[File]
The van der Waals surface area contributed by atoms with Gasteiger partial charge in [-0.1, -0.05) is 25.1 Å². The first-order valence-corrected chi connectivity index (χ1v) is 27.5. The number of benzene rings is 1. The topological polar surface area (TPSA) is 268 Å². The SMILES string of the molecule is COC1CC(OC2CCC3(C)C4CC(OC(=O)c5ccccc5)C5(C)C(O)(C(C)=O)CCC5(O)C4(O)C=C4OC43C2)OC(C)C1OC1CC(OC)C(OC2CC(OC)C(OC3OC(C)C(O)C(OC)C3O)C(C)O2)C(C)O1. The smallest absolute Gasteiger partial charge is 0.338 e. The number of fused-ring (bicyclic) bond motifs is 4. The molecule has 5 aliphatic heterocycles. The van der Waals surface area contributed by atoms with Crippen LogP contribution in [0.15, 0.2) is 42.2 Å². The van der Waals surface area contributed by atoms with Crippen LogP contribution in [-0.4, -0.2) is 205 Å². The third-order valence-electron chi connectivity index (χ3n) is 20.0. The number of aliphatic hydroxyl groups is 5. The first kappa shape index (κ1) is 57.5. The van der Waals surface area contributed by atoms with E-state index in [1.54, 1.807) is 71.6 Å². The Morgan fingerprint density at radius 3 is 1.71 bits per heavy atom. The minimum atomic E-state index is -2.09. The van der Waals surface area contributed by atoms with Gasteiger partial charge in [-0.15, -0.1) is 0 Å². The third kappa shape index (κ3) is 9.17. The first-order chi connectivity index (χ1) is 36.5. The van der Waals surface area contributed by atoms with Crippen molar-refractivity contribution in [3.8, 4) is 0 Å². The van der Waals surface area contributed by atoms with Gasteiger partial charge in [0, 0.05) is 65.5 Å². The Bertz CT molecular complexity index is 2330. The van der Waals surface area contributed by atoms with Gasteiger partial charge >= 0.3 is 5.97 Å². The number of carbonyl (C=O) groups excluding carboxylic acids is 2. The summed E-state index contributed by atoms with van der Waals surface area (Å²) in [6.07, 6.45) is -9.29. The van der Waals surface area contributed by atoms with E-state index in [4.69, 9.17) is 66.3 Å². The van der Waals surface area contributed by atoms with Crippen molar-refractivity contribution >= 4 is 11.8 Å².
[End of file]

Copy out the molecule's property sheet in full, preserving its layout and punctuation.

The van der Waals surface area contributed by atoms with Gasteiger partial charge in [-0.1, -0.05) is 25.1 Å². The first-order valence-corrected chi connectivity index (χ1v) is 27.5. The number of benzene rings is 1. The topological polar surface area (TPSA) is 268 Å². The SMILES string of the molecule is COC1CC(OC2CCC3(C)C4CC(OC(=O)c5ccccc5)C5(C)C(O)(C(C)=O)CCC5(O)C4(O)C=C4OC43C2)OC(C)C1OC1CC(OC)C(OC2CC(OC)C(OC3OC(C)C(O)C(OC)C3O)C(C)O2)C(C)O1. The smallest absolute Gasteiger partial charge is 0.338 e. The number of fused-ring (bicyclic) bond motifs is 4. The molecule has 5 aliphatic heterocycles. The van der Waals surface area contributed by atoms with Crippen LogP contribution in [0.15, 0.2) is 42.2 Å². The van der Waals surface area contributed by atoms with Crippen LogP contribution in [-0.4, -0.2) is 205 Å². The third-order valence-electron chi connectivity index (χ3n) is 20.0. The number of aliphatic hydroxyl groups is 5. The first kappa shape index (κ1) is 57.5. The van der Waals surface area contributed by atoms with E-state index in [1.54, 1.807) is 71.6 Å². The Morgan fingerprint density at radius 3 is 1.71 bits per heavy atom. The minimum atomic E-state index is -2.09. The van der Waals surface area contributed by atoms with Gasteiger partial charge in [-0.15, -0.1) is 0 Å². The third kappa shape index (κ3) is 9.17. The first-order chi connectivity index (χ1) is 36.5. The van der Waals surface area contributed by atoms with Crippen molar-refractivity contribution in [3.8, 4) is 0 Å². The van der Waals surface area contributed by atoms with Gasteiger partial charge in [0, 0.05) is 65.5 Å². The Bertz CT molecular complexity index is 2330. The van der Waals surface area contributed by atoms with Gasteiger partial charge >= 0.3 is 5.97 Å². The number of carbonyl (C=O) groups excluding carboxylic acids is 2. The summed E-state index contributed by atoms with van der Waals surface area (Å²) in [6.07, 6.45) is -9.29. The van der Waals surface area contributed by atoms with E-state index in [4.69, 9.17) is 66.3 Å². The van der Waals surface area contributed by atoms with Crippen molar-refractivity contribution >= 4 is 11.8 Å².